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Molecular mechanism underlying activity-dependent neural circuit development - Xiang Yu
Stanford Neurosciences Institute Seminar Series Presents
Molecular mechanism underlying activity-dependent neural circuit development
Xiang Yu, Ph.D.
Senior Investigator, Institute of Neuroscience, Shanghai Institutes for Biological Sciences, Chinese Academy of Sciences
Host: Jun Ding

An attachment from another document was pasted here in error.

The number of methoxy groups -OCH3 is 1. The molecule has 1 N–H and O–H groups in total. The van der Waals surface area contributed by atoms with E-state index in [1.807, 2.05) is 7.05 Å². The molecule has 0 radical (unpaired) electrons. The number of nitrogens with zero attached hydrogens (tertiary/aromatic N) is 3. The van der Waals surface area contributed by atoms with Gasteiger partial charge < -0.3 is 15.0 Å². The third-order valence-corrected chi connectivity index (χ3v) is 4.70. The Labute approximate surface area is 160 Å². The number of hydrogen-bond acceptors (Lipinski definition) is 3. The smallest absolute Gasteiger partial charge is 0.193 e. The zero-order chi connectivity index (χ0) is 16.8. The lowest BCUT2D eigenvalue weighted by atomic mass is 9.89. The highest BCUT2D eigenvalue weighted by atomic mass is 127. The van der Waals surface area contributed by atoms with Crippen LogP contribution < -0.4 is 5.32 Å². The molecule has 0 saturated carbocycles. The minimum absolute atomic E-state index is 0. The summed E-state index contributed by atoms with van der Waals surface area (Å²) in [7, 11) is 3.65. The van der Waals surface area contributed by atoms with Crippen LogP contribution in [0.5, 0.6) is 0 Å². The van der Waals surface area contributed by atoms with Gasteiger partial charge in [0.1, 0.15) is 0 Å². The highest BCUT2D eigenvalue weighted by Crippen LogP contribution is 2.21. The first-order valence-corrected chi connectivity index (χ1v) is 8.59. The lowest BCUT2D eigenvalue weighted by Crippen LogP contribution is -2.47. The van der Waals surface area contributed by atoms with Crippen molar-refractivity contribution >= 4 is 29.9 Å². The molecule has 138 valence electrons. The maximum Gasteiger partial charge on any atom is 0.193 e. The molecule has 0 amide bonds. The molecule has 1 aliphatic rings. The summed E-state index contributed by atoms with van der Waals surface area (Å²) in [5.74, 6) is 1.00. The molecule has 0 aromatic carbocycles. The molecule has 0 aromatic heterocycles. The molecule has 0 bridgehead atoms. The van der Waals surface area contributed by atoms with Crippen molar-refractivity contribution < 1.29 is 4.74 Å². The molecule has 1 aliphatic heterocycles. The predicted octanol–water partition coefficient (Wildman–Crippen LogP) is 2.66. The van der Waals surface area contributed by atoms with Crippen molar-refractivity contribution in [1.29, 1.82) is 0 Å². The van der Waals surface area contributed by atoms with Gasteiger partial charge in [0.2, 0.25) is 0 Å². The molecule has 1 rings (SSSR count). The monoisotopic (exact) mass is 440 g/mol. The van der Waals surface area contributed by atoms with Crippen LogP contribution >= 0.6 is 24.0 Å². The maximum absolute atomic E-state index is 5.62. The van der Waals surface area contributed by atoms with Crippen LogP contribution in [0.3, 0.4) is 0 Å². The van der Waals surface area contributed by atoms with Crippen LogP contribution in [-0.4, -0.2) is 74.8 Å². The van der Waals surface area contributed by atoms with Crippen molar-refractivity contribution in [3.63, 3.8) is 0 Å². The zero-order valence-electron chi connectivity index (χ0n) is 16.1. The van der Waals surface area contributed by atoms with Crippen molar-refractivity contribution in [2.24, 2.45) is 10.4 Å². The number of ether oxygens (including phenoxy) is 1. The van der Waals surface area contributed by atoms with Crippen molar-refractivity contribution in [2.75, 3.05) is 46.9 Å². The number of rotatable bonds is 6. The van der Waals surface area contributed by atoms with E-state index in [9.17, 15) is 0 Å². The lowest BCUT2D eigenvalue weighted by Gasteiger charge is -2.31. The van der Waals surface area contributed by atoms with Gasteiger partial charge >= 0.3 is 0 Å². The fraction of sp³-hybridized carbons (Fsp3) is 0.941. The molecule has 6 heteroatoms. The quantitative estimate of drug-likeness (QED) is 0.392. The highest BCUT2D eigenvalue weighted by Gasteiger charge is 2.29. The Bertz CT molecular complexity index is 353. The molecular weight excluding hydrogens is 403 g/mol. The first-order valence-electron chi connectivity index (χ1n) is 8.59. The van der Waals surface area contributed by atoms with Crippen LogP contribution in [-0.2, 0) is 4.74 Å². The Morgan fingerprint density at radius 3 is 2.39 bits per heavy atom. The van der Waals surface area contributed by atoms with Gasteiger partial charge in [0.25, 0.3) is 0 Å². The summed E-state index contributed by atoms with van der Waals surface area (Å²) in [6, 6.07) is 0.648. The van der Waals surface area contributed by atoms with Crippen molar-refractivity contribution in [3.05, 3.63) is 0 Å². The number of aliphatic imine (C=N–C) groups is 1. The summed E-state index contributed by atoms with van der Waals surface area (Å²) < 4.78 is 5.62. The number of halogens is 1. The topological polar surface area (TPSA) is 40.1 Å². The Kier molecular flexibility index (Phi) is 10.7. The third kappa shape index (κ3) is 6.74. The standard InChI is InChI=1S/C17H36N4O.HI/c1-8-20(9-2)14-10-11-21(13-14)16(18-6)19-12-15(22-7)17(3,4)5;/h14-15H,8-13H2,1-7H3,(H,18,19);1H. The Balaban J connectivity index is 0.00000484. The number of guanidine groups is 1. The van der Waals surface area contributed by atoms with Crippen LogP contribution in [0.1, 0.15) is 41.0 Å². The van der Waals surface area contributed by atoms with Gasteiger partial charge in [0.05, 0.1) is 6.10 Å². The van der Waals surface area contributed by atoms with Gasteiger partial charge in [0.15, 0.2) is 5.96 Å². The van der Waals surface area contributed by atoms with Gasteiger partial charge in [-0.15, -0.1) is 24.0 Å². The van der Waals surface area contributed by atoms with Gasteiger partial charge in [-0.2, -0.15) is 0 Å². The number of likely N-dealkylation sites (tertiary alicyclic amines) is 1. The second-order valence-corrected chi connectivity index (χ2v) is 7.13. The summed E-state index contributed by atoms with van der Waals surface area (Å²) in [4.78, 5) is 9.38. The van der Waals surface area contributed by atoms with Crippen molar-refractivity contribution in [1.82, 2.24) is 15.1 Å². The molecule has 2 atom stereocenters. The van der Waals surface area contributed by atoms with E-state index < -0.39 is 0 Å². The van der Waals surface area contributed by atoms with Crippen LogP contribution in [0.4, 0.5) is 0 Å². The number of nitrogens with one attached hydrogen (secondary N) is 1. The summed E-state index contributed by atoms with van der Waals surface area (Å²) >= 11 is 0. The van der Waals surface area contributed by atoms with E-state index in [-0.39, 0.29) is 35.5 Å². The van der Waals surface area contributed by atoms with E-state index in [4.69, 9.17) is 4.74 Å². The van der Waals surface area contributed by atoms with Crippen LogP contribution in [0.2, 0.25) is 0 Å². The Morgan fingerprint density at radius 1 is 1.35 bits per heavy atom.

Natural sensory experience is critical to neural circuit development and plasticity. To uncover the molecular mechanisms underlying activity-dependent neural circuit wiring, we established various neonatal sensory deprivation and enrichment models. Using these models, we identified an early form of global crossmodal plasticity in the mouse sensory cortices, whereby deprivation of sensory input in one sensory modality (eg somatosensation) reduced excitatory synaptic transmission not only in the correspondent sensory cortex (primary somatosensory cortex), but also crossmodally in other sensory cortices (primary auditory and visual cortices). We further demonstrated that this effect is mediated by the neuropeptide oxytocin, and that increased natural sensory experience through neonatal environmental enrichment can rescue the effects of sensory deprivation. Is crossmodal plasticity a general form of plasticity during early development? Are these other molecules that mediate this process? In work aimed at addressing this question, we showed that a single injection of LPS or Poly(I:C), treatments that mimic acute bacterial or viral infections, elevated the level of cytokine CCL2 in mural cells of the microvessels in the brain. This CCL2 rapidly (within 2 hours) induced elevation of excitatory synaptic transmission in pyramidal neurons of multiple cortical and hippocampal regions. We propose that this mural cell secreted CCL2 acts as an early sentinel during systemic injection and helps to coordinate immune responses of multiple cell types. Unlike the oxytocin-mediated crossmodal effects, with only occur during early development, CCL2-dependent global effects also occur in the adult brain. Together, our work demonstrates that there are global and crossmodal forms of plasticity in the brain, especially during early development. Defects in this mechanism likely contribute to developmental neurological disorders, including mental retardation, autism and schizophrenia. Our work also suggest increased natural sensory experience during early development as a potential treatment for these disorders.